Europe's Payment Services Directive, or PSD2, has almost everything a technology vendor would want. It affects an entire continent, and it involves both sweeping new data requirements and a substantial IT revamp for large financial institutions.

"PSD2 on the surface seems pretty simple: The banks open up their APIs. But the directive is 100 pages long and there are 50 pages for just regulatory and technical standards," said Steve Kirsch, CEO of Token.

The London- and San Francisco-based Token just attracted a $15.7 million Series A funding round from Octopus Ventures, EQT Investors and OP Financial Group. The two-year-old company has developed an open banking platform that supports the same application programming interface across all banks, making it easier to connect to third parties.

While the original PSD from 2007 redefined payments companies to accommodate mobile commerce and digital startups, the new addendum — which takes effect in January 2018 — is designed to open the payments system further, allowing consumers to opt in to their banks sharing personal financial information with third parties.

Token plans to use its investment to expand its platform to meet the needs of a potential addressable market of up to 750 million consumers for PSD2.

"This will impact all of the banks in Europe and beyond," said Simon Andrews, a portfolio manager for Octopus Ventures, a London-based investment firm.

Banks have viewed PSD2 with some trepidation over potential loss of control over consumer relationships, but the standards do give banks some advantages. Banks already possess this customer information in greater quantity than third parties, and the sharing requirement gives banks a chance to enter more partnerships with nonbanks.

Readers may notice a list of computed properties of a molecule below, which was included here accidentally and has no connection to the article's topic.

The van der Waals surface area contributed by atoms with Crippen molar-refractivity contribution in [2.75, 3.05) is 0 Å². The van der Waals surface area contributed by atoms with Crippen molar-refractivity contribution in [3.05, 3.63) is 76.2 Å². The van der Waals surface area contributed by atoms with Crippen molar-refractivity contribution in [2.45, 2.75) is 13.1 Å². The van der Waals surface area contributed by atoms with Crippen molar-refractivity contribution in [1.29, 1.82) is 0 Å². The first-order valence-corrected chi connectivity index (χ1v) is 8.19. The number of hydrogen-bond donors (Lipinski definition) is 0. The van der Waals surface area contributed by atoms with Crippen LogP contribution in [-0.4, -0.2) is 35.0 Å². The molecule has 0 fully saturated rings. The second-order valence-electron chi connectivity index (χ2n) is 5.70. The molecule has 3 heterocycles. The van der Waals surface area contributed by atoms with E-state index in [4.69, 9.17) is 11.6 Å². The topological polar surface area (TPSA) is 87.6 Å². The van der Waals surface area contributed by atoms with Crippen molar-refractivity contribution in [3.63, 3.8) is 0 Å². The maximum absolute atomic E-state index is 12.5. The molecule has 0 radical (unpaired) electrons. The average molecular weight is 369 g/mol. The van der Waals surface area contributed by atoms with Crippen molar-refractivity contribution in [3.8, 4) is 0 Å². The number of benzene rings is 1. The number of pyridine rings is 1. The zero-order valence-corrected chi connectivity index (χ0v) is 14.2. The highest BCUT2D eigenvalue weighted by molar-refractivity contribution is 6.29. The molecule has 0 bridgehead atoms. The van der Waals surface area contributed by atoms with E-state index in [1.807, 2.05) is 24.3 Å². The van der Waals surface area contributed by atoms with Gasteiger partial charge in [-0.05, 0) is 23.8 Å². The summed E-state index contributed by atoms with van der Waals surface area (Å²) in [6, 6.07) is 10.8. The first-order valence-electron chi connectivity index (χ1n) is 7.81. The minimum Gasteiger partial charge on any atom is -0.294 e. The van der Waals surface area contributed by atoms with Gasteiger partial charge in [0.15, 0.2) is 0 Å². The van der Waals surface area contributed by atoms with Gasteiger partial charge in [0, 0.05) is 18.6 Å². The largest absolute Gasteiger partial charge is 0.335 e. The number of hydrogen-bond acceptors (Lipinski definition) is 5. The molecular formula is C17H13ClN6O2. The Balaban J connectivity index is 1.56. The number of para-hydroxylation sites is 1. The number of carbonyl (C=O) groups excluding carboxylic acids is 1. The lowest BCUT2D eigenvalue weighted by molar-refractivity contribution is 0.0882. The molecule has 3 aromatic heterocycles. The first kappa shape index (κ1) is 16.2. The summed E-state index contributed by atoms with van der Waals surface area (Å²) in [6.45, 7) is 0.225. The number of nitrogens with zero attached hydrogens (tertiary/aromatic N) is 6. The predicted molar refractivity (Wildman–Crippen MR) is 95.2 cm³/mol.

Many companies hope to cash in on the technology work involved in connecting data aggregators to banks. Maikki Frisk, executive director of the Mobey Forum, has argued PSD2 can produce a single view of a consumer's financial affairs across financial institutions, merchants, apps and payment companies.

"But there is a lot of work required to make this happen," Token's Kirsch said. "It's not just open up the APIs and have a nice day … banks don't like change."

Token eases the API sharing requirement by using the cloud to allow new software to run on top of banks' own PSD2 APIs while connecting with systems at other banks and third parties. That model is designed to make it easier for banks to add services that can run off of payments, Kirsch said.

"It's going to open up a lot of new use cases and will improve existing use cases," Kirsch said. "It's like the internet. A lot of banks were reluctant to adopt the internet at first. But it revolutionized banking, and you really can't survive without it now."

The market opportunity of integrating bank payment systems with third parties is attracting lots of other technology companies. Modulr, for example, is using APIs, a web dashboard and ties to business payment rails to power individual accounts for each customer instead of aggregating disparate payment accounts after the transaction.

IBM has built a "sandbox" for PSD2 that uses API Connect, a tool that allows developers to create, run, manage and secure APIs in a hybrid environment. IBM is also publishing PSD2 implementation APIs in its new sandbox to make it easier for developers to comply with emerging standards.

"PSD2 is far more than just a compliance issue, it is a radical game-changer for banks in Europe," said Zil Bareisis, a senior analyst at Celent. "Token can certainly help banks become compliant with PSD2, but with their technology enabling bank account-based payments, they have the potential to play a significant role in the future of commerce as well."